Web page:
Highs: In what may well be his last year as Secretary of Defense, Robert Gates oversaw a Pentagon transitioning fronts abroad and buffeted by political winds of change at home. Under his stewardship, combat operations in Iraq came to a nominal end on August 31 (50,000 U.S. soldiers remain there) as 30,000 more troops were deployed to the mountains and plains of Afghanistan. Gates hailed the renewed efforts there, remarking during a December visit that the surge had "exceeded my expectations." Domestically, Gates won accolades for laying out $100 billion in potential savings from the expansive defense budget and navigated a political mine field in his efforts to study and ultimately recommend a repeal of the "Don't Ask Don't Tell" ban on openly gay service in the military.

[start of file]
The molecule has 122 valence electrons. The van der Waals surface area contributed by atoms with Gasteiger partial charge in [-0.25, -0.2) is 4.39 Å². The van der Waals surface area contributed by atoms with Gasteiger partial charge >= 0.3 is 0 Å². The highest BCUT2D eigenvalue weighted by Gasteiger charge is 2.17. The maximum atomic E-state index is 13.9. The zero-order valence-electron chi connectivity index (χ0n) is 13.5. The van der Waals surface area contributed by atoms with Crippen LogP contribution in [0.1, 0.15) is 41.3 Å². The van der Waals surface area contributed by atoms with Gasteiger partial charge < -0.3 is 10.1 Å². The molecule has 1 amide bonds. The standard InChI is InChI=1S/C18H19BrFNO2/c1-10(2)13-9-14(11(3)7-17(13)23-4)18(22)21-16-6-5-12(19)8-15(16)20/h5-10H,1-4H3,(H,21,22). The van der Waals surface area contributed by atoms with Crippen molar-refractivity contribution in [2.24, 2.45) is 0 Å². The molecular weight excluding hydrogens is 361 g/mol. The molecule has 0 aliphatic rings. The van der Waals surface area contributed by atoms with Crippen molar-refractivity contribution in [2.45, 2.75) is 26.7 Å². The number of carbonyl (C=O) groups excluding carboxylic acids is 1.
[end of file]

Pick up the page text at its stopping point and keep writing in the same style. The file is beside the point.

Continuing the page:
Lows: Gates's accomplishments were not without their setbacks and, at times, came at great costs. New offensives in Afghanistan made 2010 the bloodiest year for NATO forces to date in the nineyear conflict. Despite the Defense Secretary's optimism, public opinion soured on the war as the violence intensified. At home, deficit fever gripped the nation and President Obama's fiscal panel recommended military cuts far beyond the scope of Pentagon approval. And Gates experienced firsthand the gumminess of the Senate in December when the chamber narrowly failed to pass "Don't Ask Don't Tell" repeal as part of a defense authorization bill, throwing the future of the policy into doubt.